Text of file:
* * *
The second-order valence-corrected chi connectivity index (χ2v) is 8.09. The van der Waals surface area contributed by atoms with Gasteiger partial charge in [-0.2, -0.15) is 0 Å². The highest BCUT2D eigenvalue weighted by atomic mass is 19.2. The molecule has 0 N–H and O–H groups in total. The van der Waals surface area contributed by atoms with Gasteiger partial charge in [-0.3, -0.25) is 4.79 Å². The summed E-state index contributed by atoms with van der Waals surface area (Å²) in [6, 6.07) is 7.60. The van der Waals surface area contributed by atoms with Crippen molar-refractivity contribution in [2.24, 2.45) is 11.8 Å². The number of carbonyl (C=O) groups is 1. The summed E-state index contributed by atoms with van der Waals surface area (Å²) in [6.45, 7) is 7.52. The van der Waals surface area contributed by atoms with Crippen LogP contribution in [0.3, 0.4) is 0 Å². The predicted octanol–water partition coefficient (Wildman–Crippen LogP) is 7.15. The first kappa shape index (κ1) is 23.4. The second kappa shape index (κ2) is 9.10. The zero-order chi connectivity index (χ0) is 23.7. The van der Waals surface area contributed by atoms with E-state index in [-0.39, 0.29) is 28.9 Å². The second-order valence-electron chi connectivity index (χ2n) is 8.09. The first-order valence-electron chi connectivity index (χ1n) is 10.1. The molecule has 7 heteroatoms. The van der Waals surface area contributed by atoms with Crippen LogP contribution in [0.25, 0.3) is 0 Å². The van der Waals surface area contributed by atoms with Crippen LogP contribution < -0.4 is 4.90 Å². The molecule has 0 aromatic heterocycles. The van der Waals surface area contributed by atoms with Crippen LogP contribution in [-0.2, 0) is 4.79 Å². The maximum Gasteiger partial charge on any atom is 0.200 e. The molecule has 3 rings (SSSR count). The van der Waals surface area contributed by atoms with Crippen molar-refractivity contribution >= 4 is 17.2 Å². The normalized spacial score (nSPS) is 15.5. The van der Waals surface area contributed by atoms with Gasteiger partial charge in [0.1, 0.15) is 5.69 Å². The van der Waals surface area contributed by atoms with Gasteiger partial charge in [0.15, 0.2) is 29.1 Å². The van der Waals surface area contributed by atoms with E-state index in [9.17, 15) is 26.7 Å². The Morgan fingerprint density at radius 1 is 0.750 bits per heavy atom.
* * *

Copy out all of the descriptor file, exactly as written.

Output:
The second-order valence-corrected chi connectivity index (χ2v) is 8.09. The van der Waals surface area contributed by atoms with Gasteiger partial charge in [-0.2, -0.15) is 0 Å². The highest BCUT2D eigenvalue weighted by atomic mass is 19.2. The molecule has 0 N–H and O–H groups in total. The van der Waals surface area contributed by atoms with Gasteiger partial charge in [-0.3, -0.25) is 4.79 Å². The summed E-state index contributed by atoms with van der Waals surface area (Å²) in [6, 6.07) is 7.60. The van der Waals surface area contributed by atoms with Crippen molar-refractivity contribution in [2.24, 2.45) is 11.8 Å². The number of carbonyl (C=O) groups is 1. The summed E-state index contributed by atoms with van der Waals surface area (Å²) in [6.45, 7) is 7.52. The van der Waals surface area contributed by atoms with Crippen LogP contribution in [0.3, 0.4) is 0 Å². The predicted octanol–water partition coefficient (Wildman–Crippen LogP) is 7.15. The first kappa shape index (κ1) is 23.4. The second kappa shape index (κ2) is 9.10. The zero-order chi connectivity index (χ0) is 23.7. The van der Waals surface area contributed by atoms with E-state index in [-0.39, 0.29) is 28.9 Å². The second-order valence-electron chi connectivity index (χ2n) is 8.09. The first-order valence-electron chi connectivity index (χ1n) is 10.1. The molecule has 7 heteroatoms. The van der Waals surface area contributed by atoms with Crippen LogP contribution in [0.25, 0.3) is 0 Å². The van der Waals surface area contributed by atoms with Crippen LogP contribution < -0.4 is 4.90 Å². The molecule has 0 aromatic heterocycles. The van der Waals surface area contributed by atoms with Crippen LogP contribution in [-0.2, 0) is 4.79 Å². The maximum Gasteiger partial charge on any atom is 0.200 e. The molecule has 3 rings (SSSR count). The van der Waals surface area contributed by atoms with Crippen molar-refractivity contribution >= 4 is 17.2 Å². The normalized spacial score (nSPS) is 15.5. The van der Waals surface area contributed by atoms with Gasteiger partial charge in [0.1, 0.15) is 5.69 Å². The van der Waals surface area contributed by atoms with Gasteiger partial charge in [0.15, 0.2) is 29.1 Å². The van der Waals surface area contributed by atoms with E-state index in [9.17, 15) is 26.7 Å². The Morgan fingerprint density at radius 1 is 0.750 bits per heavy atom.